A weekly round-up of pay and benefits news.
Two Democratic senators last week asked the General Services Administration to do more to help federal workers navigate the new tax code when they are forced to relocate to a new duty station.
Earlier this year, Sens. Tim Kaine and Mark Warner, both Virginia Democrats, pushed GSA to resolve a consequence of the 2017 tax overhaul bill that put federal employees on the hook for thousands of dollars in tax bills related to government-paid relocation expenses after agencies required them to move for work.
In May, GSA announced that it would authorize agencies to pay increased relocation income tax allowances (RITA) and withholding tax allowances (WTA) to cover “substantially all” of the increased tax bills associated with a provision of the tax law that removed the deduction for government reimbursements related to household goods. But Kaine and Warner last week urged GSA Administrator Emily Murphy to do more to ensure federal employees are properly informed of their options.
The crux of the issue is that some federal employees reportedly have only been informed of the changes to RITA, a program that can take an extended period of time to be reimbursed, but not WTA, whose turnaround is much faster.
“RITA reimbursements can only be issued in the year following the additional taxes, meaning workers could be waiting months, or over a year, to get reimbursed,” the senators wrote. “The WTA provides funds much earlier than RITA, and can assist those federal employees who are unable to bear the delay of RITA reimbursements. Unfortunately, it appears that at least some federal agencies are not proactively informing their workers about the option to use the WTA.”
The senators asked Murphy to stress to agencies that as employees are asked to relocate, officials need to do more to inform employees about both assistance programs, as well as help them understand which program best fits their needs.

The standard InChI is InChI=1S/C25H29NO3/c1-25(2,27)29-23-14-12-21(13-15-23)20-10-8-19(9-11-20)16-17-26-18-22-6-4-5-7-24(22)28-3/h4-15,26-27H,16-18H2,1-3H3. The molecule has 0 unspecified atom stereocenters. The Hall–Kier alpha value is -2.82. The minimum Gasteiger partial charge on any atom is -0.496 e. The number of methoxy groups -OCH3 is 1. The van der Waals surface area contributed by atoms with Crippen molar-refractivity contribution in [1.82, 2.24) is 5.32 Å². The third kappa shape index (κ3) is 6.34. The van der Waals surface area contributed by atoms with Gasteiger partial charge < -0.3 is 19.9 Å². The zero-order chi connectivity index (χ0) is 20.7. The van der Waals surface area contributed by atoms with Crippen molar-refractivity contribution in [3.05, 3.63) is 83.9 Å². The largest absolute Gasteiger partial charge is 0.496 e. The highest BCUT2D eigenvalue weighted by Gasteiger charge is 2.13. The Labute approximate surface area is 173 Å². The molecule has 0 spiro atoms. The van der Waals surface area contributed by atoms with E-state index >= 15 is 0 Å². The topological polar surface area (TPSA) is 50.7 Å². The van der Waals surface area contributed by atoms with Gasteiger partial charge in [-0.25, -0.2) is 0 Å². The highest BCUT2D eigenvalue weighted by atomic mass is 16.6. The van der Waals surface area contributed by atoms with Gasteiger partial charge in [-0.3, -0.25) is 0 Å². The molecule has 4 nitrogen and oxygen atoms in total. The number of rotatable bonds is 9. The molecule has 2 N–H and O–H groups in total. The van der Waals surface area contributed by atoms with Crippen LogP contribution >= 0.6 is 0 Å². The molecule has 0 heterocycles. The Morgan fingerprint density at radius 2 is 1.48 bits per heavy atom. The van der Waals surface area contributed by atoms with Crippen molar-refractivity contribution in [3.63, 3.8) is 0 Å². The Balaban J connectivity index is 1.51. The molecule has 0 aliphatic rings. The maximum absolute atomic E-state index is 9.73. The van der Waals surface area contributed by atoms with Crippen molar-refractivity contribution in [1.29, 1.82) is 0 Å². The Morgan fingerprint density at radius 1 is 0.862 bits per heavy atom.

Upcoming Locality Pay Changes
Officials at the Office of Personnel Management confirmed last week that they are on track to implement a number of previously approved new locality pay areas in time for the 2019 pay cycle.
In July, then-OPM Director Jeff Pon issued proposed regulations in the Federal Register to add four regions to the government’s list of areas where federal employees receive a greater salary to keep up with private-sector compensation beginning in 2019: Birmingham-Hoover-Talledega, Ala.; Burlington-South Burlington, Vt.; San Antonio-New Braunfels-Pearsall, Texas; and Virginia Beach, Va.
All four of those regions had been previously recommended for increased pay by the Federal Salary Council and approved by the President’s Pay Agent last December. At a meeting of the Federal Salary Council last week, Mark Allen of OPM’s pay systems office said those regulations should be finalized by the end of the year.
“It’s still in the clearance process, but we have developed a final regulation, and the target date for that is January 2019,” Allen said. He added that OPM expects to have the new regulations in place in time for the first full pay period of the year.